I really love horror anthologies. I mean, I love story collections by single authors too, but there’s nothing quite like reading an anthology and discovering talented writers you’ve never heard of before, or writers you might have heard about but weren’t familiar with their work. I especially love these sorts of themed anthologies, particularly when the theme is interpreted pretty broadly, as it is in Chiral Mad, Michael Bailey’s anthology of (mostly) psychological horror stories. So I had high expectations for this. Perhaps too high.
As the title suggests, the theme of the book is chirality, which refers to a pair of objects, chemical compounds, etc. which are asymmetrical in themselves but mirror images of each other (e.g. hands). The tension in these twenty-eight stories comes from the perversion or corruption of that mirror image. Hence, beneath the charming and perfect facade presented to the public either by the main character themselves or by a loved one, is their dark side, which is often their true nature.
Among the most conceptually interesting pieces in the collection are the ones that deal with children and childhood memories. In Some Pictures in an Album by Gary McMahon, the narrator describes each of the titular photos of himself in detail as he pages through the album, slowly revealing a nightmarish childhood. And in Monica J. O’Rourke’s powerful and depressing Five Adjectives, a story partially structured like an elementary classroom assignment, the young narrator describes a pleasantly idealized version of her father, who in reality is far from ideal. One of my favorite stories in the book, Christian A. Larsen’s Mirror Moments, also concerns a child. In this case the young boy is saved from certain death by a dark angel, but the price for his salvation may be too steep. Of all the stories in this collection, this is the one that seriously begs to be adapted into a novel. I’m dying (no pun intended) to know how this all plays out.
In terms of sheer horror, the best pieces here are Pat R. Steiner’s The Shoe Tree, a suburban serial killer tale in which the author does a pretty solid job of misdirecting the reader until the very end, Julia Stipes’s Not the Child, wherein the pregnant protagonist can see weird little fairy beings that take human souls and must protect her unborn baby from one of the creepy critters, and arguably the most disturbing story in this collection, Patrick Lacey’s Send Your End, about a strangely compelling site on the dark web where people film their suicides live.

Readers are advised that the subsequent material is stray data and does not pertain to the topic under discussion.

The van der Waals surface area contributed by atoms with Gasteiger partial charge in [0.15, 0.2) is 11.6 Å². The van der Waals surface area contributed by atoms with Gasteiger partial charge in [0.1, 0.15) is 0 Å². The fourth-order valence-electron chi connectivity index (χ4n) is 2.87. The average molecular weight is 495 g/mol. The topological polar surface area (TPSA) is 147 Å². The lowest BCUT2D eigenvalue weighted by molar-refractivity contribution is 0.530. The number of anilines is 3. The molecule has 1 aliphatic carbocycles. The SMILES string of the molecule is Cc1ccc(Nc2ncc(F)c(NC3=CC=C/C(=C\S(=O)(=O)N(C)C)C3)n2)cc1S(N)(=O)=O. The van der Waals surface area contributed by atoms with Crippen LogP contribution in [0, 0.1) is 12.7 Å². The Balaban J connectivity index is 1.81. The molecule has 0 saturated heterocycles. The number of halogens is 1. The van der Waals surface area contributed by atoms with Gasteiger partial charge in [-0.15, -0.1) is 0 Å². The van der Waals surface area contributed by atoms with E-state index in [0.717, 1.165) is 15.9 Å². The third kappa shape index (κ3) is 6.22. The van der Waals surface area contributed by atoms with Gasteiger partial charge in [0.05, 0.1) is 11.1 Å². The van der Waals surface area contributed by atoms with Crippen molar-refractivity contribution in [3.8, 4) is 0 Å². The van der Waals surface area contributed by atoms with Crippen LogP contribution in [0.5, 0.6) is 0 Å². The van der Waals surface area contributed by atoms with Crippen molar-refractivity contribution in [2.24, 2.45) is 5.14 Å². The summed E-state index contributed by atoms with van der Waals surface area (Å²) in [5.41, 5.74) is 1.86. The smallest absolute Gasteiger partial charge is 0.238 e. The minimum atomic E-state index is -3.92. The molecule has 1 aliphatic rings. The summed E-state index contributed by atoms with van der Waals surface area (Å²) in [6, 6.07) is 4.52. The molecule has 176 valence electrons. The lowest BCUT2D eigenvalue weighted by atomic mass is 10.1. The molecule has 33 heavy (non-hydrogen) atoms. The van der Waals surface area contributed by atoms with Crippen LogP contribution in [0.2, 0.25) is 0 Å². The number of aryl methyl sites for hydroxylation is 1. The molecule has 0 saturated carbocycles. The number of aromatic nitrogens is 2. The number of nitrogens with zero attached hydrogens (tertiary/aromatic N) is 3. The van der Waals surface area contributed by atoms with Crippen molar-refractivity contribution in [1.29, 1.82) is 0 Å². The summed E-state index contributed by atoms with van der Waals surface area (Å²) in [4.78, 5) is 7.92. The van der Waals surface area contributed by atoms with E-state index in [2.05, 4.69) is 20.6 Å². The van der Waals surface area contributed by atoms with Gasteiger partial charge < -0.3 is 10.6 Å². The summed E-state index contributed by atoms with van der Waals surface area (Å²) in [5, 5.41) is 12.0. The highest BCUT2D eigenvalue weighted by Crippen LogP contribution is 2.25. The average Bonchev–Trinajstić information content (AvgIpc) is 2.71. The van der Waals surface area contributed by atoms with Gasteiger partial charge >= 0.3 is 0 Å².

I also dig the sort of existential horror presented in stories like R. B. Payne’s Cubicle Farm, where a young man seems to be completely incapable of leaving his horrible job at a debt collection agency, and John Michael Kelley’s The Persistence of Vision, where an assortment of objects in the attic begin to take on some rather menacing properties. For sheer quality of writing alone, another of my favorite pieces here was Gary A. Braunbeck’s Need, which amply contrasts a crabby middle class conservative’s jaundiced view of his much poorer neighbors across the street with the terrible plight of one of those neighbors, a young mother pushed by circumstances to the ultimate act of desperation. This is the kind of subtle, insightful humanist story we really need more of in the Age of Trump. And the intense body horror of Jack Ketchum’s Amid the Walking Wounded, where a man with a bloody nose that won’t quit starts to see ghosts in his hospital room, is pretty solid as the penultimate piece in this collection.
That being said, while the book doesn’t contain any truly bad stories, a few too many of them were mediocre for me to recommend this as a must have for fans of these types of anthologies. Sometimes the problem is that the writer doesn’t quite know what tone he or she is going for, or they try to juggle too much. For example, A Flawed Fantasy by Jeff Strand and Inevitable by Meghan Arcuri nicely straddle the line between humor and horror, though in the end neither was quite as satisfying as they should’ve been. While the writing itself is consistently above par, the way the stories play out is sometimes confusing, such as in Gene O’Neill’s The White Quetzal, Erik T. Johnson’s Apologies and Barry J. Kaplan’s Underwater. I suppose that sort of confusion is inevitable in a collection of psychological horror pieces, where frequently nothing is quite as it seems. For some readers that may enhance their experience. If so, then fantastic. I might not quibble as much with it in a novel, where the author has room to play with that confusion before resolving the story in a satisfactory way, but for me a short story is best when it gets in, makes its point and gets out. Too much larking about without a meaty twist or a solid resolution tends to leave me cold. Some writers, like Robert Aickman, can pull that off perfectly, but he was a true master. Very few writers could do what Aickman did and get away with it.
I will point out that none of the authors in this collection, and presumably its sequels, were paid. This was strictly a volunteer effort, and the profits from it all go to benefiting a Down syndrome charity, certainly a worthy cause and one of the reasons I bought the book. I’m still debating whether I want to shell out the cash though for Chiral Mad 2 or Chiral Mad 3. Maybe eventually, but not for awhile.